Leadership Lab: Management Competencies
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By Stephen Northcutt, Google+
AbstractLeadership is a broad term, open to interpretation. However, it is the core focus of the SANS Technology Institute's mission. The purpose of this essay is to define what we mean by leadership, express the core compencies you will be exposed to in the program, and discuss what leadership means in the context of information security.
Definition of Leadership
A leader is a person who guides or inspires others within an organization or community to achieve a goal. Leadership development begins with the simple realization that you want to be a leader. Life has many opportunities to press forward and take charge of a situation, or conversely, to shrink into the background. This is why we ask prospective students to write an essay about demonstrated leadership when they apply to our school.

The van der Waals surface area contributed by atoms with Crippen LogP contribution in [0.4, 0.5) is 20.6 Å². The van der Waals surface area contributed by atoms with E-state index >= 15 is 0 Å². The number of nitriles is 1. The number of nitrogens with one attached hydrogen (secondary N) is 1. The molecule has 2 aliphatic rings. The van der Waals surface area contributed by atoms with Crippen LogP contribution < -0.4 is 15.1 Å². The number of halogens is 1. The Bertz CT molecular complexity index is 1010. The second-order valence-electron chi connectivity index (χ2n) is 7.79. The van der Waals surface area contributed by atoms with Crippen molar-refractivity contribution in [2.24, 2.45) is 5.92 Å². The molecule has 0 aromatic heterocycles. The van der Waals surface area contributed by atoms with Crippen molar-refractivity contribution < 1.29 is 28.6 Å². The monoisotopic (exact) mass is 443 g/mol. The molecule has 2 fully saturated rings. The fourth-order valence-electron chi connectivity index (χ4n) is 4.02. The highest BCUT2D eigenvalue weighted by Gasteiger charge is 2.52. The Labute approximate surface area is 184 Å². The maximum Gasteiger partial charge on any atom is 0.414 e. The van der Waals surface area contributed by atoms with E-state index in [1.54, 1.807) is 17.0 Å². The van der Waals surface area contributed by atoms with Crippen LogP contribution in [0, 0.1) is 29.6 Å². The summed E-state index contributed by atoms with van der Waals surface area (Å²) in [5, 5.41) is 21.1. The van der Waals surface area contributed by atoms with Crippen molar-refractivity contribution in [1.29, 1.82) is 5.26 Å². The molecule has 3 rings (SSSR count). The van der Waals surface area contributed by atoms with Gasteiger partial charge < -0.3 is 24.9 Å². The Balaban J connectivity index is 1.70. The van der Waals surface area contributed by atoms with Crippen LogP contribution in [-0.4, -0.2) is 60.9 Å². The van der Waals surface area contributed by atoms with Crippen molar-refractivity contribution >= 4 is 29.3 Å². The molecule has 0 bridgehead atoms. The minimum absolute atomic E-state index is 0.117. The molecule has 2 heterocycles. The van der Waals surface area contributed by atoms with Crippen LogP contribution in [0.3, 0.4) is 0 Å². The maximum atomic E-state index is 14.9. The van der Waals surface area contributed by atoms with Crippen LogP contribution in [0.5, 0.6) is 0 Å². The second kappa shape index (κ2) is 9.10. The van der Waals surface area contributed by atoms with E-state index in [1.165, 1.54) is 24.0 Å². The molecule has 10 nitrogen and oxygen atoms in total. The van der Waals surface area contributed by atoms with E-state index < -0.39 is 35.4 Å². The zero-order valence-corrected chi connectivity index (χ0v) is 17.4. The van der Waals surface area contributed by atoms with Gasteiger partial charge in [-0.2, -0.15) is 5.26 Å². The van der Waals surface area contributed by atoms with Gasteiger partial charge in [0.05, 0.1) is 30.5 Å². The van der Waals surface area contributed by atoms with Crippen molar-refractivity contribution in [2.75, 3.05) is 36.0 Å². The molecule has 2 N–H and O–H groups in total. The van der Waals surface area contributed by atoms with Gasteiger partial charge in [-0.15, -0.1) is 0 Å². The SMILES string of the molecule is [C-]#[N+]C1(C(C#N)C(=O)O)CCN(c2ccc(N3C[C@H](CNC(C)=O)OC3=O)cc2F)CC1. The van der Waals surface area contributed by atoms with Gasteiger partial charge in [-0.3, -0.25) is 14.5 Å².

Leadership and Competencies
What does leadership mean, how do you measure leadership? One approach is through management and leadership competencies. We define competencies as measurable skills, knowledge, and abilities that identify successful managers in the information security discipline. In your graduate program, you will be exposed to core competencies. They are covered in your required course, MGT421: SANS Leadership and Management Competencies. Some of the competencies that you will be taught are reinforced by specific course work and exercises:
- Team Development: This will occur during the first residential institute (work study), and both of your group projects.